Equally notable are local efforts to ensure that downtown residents benefit from these investments. The Staples Center Community Benefits Agreement sets an important precedent for how local government, private developers, and community groups can work together to promote equitable development. Among other features, the Agreement ensures that 20 percent of new housing units in the project area will be affordable to low-income households, and stipulates that 70 percent of the jobs at the new center pay a living wage. The Agreement also provides for preferential hiring treatment to local and displaced residents.5
While these two different vignettes greatly over-simplify the complex realities of redevelopment, I hope that this brief exercise in “comparing and contrasting” does illustrate how much the model of inner city revitalization has changed over the last 30 years. It also points to how much the financing of community development has changed. Whereas early efforts at urban renewal were funded largely by centralized federal grants, today’s community development projects are more likely to be financed by a combination of public and private dollars. The Low Income Housing and New Markets Tax Credit programs, for example, both reflect a shift in the federal government’s role in community development. Instead of providing funds directly to neighborhoods, these programs encourage private investment by offsetting risk through tax incentives. The community development finance field has also become extremely innovative in the way it secures both equity and debt financing, and has brought a much wider range of investors, lenders, and funders to the table. Today, you have government investing alongside banks, pension funds, and venture capitalists, all looking at ways to develop the assets that are present but underutilized in low-income neighborhoods.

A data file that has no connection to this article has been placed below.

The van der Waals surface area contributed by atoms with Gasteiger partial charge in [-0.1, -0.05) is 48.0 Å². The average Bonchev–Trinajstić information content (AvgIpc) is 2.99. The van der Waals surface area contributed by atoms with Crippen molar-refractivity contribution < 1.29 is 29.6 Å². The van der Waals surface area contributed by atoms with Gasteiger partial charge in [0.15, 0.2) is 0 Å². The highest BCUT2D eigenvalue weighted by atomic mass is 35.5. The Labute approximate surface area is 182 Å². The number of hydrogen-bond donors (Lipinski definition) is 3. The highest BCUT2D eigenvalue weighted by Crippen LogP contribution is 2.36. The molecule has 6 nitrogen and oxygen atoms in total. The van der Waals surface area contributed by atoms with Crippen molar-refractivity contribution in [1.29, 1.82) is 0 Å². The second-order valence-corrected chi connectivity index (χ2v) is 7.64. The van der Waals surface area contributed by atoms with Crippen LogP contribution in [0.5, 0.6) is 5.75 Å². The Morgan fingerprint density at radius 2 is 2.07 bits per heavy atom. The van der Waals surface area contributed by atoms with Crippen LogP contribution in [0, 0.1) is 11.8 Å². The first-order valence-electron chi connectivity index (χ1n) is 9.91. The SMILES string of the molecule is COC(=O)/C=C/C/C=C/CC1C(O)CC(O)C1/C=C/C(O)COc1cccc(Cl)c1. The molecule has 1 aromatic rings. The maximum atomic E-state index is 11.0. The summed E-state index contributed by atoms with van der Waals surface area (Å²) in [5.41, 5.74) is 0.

Despite these innovations in community development finance and the shift to a “bottom-up” strategy, the lessons from the past should also caution us against thinking that the road ahead will be easy. While these new approaches hold much promise, Los Angeles must still contend with difficult issues such as homelessness, education, workforce training, and additional affordable housing for low- and moderate-income families. Substantial gaps in access to credit and capital also remain. To provide just one example, research studies suggest that minority-owned small businesses have a harder time getting access to credit than other businesses, even after controlling for a wide variety of factors related to creditworthiness.6 Finding new ways to help connect capital with viable investment opportunities in these underserved markets is critical for an asset-based approach to community development to work. At the San Francisco Fed, the Center for Community Development Investments is conducting research and holding conferences to explore ways to improve access to capital for community development, for example, by securitizing community development loans, expanding the availability of community development venture capital, and overcoming information barriers to investment in emerging domestic markets like downtown L.A.
In bringing my remarks to a close, I would like to underscore how important your efforts are to the strength of the communities across the country. I encourage you to continue working together to help provide increased economic opportunity in your communities, and I wish you the best of luck in your efforts. I am confident that the ideas and partnerships that you develop in forums like these will help to answer the critical challenges facing the community development field. Thank you.
1. Chairman Ben S. Bernanke (2006). “By the Numbers: Data and Measurement in Community Economic Development,” speech to the Greenlining Institute’s Thirteenth Annual Economic Development Summit, Los Angeles, California (via satellite), April 20, 2006.
2. For maps and information about the Community Redevelopment Agency of the City of Los Angeles project areas, including Bunker Hill, visit http://www.crala.org/internet-site/Projects/index.cfm.
3. Mara A. Marks (2004). “Shifting Ground: The Rise and Fall of the Los Angeles Community Redevelopment Agency,” Southern California Quarterly 86(3), p. 247.
4. Ibid., p. 261.
6. For a review of these studies, see Michael S. Barr (2005). “Concluding Remarks,”paper presented at the Conference on Entrepreneurship in Low- and Moderate-Income Communities, Federal Reserve Bank of Kansas City, November 3-4, 2005.